At the National Athletics Championship at the El-Wak Sports Stadium in Accra, Ghana, Allah Laryea-Akrong tenses at the line, crouched down, mind clear, on the verge of making it to the 2012 Olympics in London as a sprinter in the men's 100-meter event.
The bang from the gun pierces the air, and mechanically Akrong is out of the blocks and sprinting to the finish line. He crosses first, breaking his personal record, only to realize he's missed the Olympic mark by two-hundredths of a second off the B standard qualifying time of 10.25 seconds. Akrong has clocked in at 10.27.
Laryea-Akrong is a runner, Latter-day Saint and Olympic hopeful. The 29-year-old who competes for the Utah Valley University track team fell just short of qualifying for the Olympics for his home country of Ghana, but persists in chasing his dream.
"I was like so close to the Olympic Games, and I can really see that dream happening this year and I was excited and I really didn't think I had so much to work on. I was just thinking that all I needed to do was focus more and get relaxed more and just run good, but the unexpected happened when we had to go to Benin," Laryea-Akrong said.
With one more chance to qualify, Laryea-Akrong and his team traveled to Benin for the African Championship, but their anticipated four-hour drive to Benin took 17 hours and Laryea-Akrong again failed to qualify for the Olympics. "Everything was just thrown off so it wasn't really fun going out there," Laryea-Akrong said.
With hopes dashed for the 2012 Olympics, Laryea-Akrong anticipates qualifying for the 2016 Games in Rio de Janeiro. Between then and now, Laryea-Akrong will finish his bachelor's degree in technology management and looks forward to starting a family with his wife, Megan, getting a career and owning his own business.
"I just learned that you can't always think what you want is supposed to happen," he said. "The Lord has a plan for you, and you have to do what he wants and he will see you through whatever you have to do. It really motivates me to do things if it's what the Lord really wants me to do, and even not going to the Olympic Games this year I don't feel disappointed. I just think the Lord has a plan, and I just have to realize that if it is his own time and his own will, I will be happy."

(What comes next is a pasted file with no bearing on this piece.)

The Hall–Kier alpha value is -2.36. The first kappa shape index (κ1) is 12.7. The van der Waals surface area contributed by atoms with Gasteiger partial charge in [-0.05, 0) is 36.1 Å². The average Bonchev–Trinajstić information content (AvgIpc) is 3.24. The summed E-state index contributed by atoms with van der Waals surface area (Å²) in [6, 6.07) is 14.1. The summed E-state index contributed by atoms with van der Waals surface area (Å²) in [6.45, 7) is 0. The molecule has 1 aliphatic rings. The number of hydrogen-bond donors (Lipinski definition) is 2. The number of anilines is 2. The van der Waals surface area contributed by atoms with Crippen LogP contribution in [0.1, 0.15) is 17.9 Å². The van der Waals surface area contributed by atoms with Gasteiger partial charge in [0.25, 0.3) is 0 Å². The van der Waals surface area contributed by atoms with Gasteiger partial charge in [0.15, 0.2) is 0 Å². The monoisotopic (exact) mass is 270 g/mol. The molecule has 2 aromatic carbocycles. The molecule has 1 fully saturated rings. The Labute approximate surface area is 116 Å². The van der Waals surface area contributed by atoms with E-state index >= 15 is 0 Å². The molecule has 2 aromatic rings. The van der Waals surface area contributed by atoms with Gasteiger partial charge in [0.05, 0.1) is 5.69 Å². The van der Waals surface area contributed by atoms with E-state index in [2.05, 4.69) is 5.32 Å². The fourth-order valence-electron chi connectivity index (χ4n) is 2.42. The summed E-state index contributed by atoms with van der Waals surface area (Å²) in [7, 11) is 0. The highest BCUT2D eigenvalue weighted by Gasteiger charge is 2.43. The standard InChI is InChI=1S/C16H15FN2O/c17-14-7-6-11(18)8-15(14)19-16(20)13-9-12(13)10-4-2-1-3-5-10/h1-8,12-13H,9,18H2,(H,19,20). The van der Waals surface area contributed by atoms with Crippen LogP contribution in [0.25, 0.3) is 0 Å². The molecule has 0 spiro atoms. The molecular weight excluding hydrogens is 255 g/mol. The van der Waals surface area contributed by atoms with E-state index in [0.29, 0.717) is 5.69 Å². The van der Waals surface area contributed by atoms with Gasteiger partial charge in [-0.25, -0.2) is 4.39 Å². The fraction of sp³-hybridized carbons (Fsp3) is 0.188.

Baptized a member of The Church of Jesus Christ of Latter-day Saints in 1994 at age 11, he had two goals: serve a mission and run competitively in the United States. He began running in high school, and his coaches told him he was too small, but he ran anyway.
After high school, he continued to run. He hoped that by postponing his mission, he'd eventually get to run in the United States, but he couldn't catch a break.
Then in 2004, a coach from Utah Valley University heard about Laryea-Akrong and sent him forms to apply, but the deadline passed before he could interview. Frustrated, he remembered, "Put the Lord first and everything will work out."
Stubbornly, he continued to pursue competitive running, but eventually left on his mission in 2005, to the Accra Ghana Mission, where he served for two years.
"I've always been taught, the Lord has a plan for you, and so I thought, 'The Lord's plan can wait and I'll try out my plan and see how it goes,' but mostly my plans never come through," he said. "I never traveled with the national team before I served my mission, like for almost five years I never went anywhere But when I made the decision to serve my mission and come back, I just got back from my mission and I got to go to Ethiopia and run for the national team."
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